If you already have something scheduled for that time slot, you should cancel it. We will not be distributing copies of the presentation, and the webinar will not be recorded (HRxAnalysts usually charges for this data). This is a one-time-only presentation of the data from “What HR Thinks and Feels.”
The webinar is hosted by Starr Tincup and features the big brass from HRxAnalysts, George LaRocque (CEO) and John Sumser (principal analyst) along with Bret Starr for color commentary. You probably know this already, but Starr Tincup is the underwriter for HRxAnalysts, a new firm aimed at understanding brand influence in the HCM market segment.
What’s Up with This Webinar?
This webinar will share the results from the latest HRxAnalysts report: “What HR Thinks and Feels.” The report is based on a three-year study of the demographics, attitudes, behaviors and beliefs of HR professionals. I like to think of it as “the secret lives of HR pros.” Check out the table of contents:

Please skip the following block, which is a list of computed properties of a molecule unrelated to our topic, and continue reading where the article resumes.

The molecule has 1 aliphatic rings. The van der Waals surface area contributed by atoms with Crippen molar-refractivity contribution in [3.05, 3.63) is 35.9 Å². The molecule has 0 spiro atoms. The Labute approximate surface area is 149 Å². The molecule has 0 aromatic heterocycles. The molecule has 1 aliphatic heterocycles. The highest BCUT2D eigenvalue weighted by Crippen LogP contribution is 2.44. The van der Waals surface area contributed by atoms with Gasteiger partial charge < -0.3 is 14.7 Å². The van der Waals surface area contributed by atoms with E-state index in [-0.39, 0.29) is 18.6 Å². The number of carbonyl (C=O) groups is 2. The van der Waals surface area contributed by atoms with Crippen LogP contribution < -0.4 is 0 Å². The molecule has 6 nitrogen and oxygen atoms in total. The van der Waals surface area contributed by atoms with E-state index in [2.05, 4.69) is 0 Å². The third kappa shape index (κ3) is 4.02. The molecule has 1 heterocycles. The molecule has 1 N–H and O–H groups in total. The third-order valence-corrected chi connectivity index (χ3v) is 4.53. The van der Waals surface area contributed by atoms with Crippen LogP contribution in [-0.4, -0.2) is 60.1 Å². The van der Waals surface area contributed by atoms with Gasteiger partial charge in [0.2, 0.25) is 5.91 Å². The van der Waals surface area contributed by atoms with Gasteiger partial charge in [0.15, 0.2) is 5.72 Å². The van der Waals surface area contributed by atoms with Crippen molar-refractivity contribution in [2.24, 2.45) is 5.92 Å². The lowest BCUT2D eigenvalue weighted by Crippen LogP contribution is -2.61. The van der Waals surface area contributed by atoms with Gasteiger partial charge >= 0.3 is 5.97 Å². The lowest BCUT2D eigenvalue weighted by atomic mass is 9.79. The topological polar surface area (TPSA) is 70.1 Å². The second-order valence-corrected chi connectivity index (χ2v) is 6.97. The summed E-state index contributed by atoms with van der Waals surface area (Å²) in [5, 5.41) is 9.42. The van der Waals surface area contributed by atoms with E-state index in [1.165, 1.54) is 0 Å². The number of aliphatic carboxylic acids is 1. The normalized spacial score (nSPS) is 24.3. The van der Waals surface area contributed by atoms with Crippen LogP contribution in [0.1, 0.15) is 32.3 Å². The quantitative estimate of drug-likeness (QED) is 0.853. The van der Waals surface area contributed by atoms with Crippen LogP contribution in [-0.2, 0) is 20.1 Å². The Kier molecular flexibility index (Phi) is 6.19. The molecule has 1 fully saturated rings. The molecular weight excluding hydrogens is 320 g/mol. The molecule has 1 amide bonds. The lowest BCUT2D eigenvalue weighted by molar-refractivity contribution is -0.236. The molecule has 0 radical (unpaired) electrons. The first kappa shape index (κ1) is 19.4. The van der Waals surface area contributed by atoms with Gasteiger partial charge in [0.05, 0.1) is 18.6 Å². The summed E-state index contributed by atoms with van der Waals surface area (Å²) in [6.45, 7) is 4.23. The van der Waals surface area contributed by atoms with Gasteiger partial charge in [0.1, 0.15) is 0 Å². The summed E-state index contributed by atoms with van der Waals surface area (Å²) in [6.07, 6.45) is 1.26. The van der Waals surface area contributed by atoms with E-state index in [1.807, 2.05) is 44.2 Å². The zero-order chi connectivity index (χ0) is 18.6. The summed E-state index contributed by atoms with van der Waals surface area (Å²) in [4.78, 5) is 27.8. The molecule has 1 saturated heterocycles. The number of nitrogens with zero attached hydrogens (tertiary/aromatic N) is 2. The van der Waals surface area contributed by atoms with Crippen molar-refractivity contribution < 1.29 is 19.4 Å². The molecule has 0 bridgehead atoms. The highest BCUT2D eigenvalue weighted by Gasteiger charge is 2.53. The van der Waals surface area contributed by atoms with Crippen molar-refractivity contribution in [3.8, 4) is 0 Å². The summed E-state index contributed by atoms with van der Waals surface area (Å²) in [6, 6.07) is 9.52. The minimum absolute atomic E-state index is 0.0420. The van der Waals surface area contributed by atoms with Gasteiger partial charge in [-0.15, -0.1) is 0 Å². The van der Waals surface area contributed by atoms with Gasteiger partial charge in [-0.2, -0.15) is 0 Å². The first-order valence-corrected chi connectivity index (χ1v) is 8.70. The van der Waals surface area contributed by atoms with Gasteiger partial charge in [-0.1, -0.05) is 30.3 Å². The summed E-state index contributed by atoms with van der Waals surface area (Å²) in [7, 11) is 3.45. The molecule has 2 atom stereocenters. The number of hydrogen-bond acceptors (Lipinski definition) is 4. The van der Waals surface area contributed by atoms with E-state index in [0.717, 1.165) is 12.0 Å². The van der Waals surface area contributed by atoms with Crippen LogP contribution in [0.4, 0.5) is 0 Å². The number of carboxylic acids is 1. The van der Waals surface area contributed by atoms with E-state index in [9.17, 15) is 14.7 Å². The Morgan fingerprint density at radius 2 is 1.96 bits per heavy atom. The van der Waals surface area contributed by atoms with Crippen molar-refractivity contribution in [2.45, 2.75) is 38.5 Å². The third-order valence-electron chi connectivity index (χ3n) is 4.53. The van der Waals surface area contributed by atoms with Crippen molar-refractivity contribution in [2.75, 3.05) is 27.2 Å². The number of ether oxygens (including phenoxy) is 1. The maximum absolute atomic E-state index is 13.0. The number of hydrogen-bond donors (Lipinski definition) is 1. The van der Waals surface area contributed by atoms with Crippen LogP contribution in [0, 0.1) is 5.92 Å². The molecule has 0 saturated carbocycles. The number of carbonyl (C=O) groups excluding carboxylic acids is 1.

- Leisure Activities
It’s easy to see how the information could be used to create industry-specific sales techniques, refine requirements for HCM products and services or even HR career development.
We will share a lot of the data in this webinar.
Here is an example of the data we will share in the webinar:
PROFESSIONAL CERTIFICATIONS BY RANK
Overall, certifications among HR professionals are common. And while directors and executives are more likely to have certifications than managers and generalists, the gap isn’t very large:
- 41% of generalists have a ce rtification
- 53% of managers have one
- 59% of directors have one
- 56% of executives have one
HR professionals are more likely to have a major certification (PHR, SPHR or GPHR) the higher they climb up the corporate ladder:
- 29% of generalists have one of the major HR certifications
- 43% of managers have one
- 44% of directors have one
- 44% of executives have one
The type of certification also varies according to rank. The PHR is more common among generalists and managers than the SPHR: